The Covenant With Abraham: The Keystone of Biblical Architecture -- By: Eugene H. Merrill

Journal: Journal of Dispensational Theology
Volume: JODT 12:36 (Aug 2008)
Article: The Covenant With Abraham: The Keystone of Biblical Architecture
Author: Eugene H. Merrill


The Covenant With Abraham:
The Keystone of Biblical Architecture

Eugene H. Merrill, Ph.D.

Distinguished Professor of Old Testament, Dallas Theological Seminary;
Distinguished Professor of Old Testament Interpretation; Southern Baptist Theological Seminary

Certain times and texts in the unfolding revelation of God in the Bible are so crucial to its fundamental, central message that they constitute turning points that launch that message into trajectories it would otherwise not have traversed. This is eminently true of the Abrahamic Covenant and its significance to the salvific purposes of God for Israel and the church. How one understands the nature and function of this covenant will largely determine one’s overall theology and most particularly his eschatology.

The Canonical Setting Of The Abrahamic Covenant

The importance of the Abrahamic Covenant is seen in the fact that it is the topic first introduced in the patriarchal narratives that immediately succeed the so-called “primeval history” (Gen 111).1 After a brief introduction to Abram as a son of Terah with whom he had left Ur for Haran (11:27–32), the author hastened to arrive at Abram’s call to leave his land and family in order to fulfill some great destiny God had for him. In the span of only three verses (12:1–3) the essentials of God’s call are delineated and the foundation is laid for a covenant that will actualize God’s promises to the patriarch.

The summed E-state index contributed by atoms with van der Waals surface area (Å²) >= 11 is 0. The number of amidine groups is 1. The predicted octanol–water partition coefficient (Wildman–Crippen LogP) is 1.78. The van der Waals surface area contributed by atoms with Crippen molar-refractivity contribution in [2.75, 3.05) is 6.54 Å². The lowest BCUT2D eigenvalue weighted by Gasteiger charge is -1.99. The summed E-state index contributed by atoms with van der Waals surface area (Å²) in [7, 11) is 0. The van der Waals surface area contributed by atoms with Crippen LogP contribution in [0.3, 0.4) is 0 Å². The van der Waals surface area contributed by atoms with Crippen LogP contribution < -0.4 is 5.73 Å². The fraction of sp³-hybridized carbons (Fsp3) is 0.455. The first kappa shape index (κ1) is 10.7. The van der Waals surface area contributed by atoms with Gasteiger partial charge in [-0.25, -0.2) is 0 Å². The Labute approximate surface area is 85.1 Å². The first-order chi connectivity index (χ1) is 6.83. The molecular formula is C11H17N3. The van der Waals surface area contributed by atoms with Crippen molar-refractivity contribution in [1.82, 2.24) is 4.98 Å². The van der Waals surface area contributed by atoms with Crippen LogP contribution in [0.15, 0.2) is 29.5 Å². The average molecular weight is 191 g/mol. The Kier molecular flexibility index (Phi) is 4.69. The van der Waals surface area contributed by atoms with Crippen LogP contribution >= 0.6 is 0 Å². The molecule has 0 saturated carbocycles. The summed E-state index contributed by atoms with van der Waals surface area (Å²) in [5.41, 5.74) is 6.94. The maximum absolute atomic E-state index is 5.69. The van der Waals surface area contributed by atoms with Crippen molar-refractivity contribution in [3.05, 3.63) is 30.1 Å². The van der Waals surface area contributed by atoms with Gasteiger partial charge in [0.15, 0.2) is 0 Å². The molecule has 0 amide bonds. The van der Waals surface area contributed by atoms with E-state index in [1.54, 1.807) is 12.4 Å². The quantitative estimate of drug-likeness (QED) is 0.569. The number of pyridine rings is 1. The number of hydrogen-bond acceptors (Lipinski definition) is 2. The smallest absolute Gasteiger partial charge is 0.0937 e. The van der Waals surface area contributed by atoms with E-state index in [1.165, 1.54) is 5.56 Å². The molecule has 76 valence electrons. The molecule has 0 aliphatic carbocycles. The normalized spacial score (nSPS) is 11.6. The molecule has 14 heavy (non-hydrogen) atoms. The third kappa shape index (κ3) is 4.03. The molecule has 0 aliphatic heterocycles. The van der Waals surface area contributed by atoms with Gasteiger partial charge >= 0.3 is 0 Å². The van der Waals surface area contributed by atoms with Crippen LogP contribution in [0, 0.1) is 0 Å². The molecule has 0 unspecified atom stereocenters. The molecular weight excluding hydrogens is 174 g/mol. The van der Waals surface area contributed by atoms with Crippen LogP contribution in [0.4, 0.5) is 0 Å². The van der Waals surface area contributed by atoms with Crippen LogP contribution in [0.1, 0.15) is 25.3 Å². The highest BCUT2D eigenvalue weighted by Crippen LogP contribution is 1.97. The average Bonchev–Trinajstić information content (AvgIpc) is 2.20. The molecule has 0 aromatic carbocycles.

The call comes none too soon for the primeval history is essentially the dismal record of the Fall (3), the Flood (69), and the attempt by mankind at Babel to supplant God and to rule in His stead (11:1–9). Only the genealogy between Shem and Abram offers hope of a better age to come for it links the Noahic Covenant (9:1–17) with the Abrahamic (12:1–3; 15:1–21; 17:1–21), the covenant in the former case made with all mankind and in the latter with a single man who would sire a nation of salvific intermediaries. The placement of that covenant at precisely this point

communicates not only Israel’s assessment of its significance but, more important, ...

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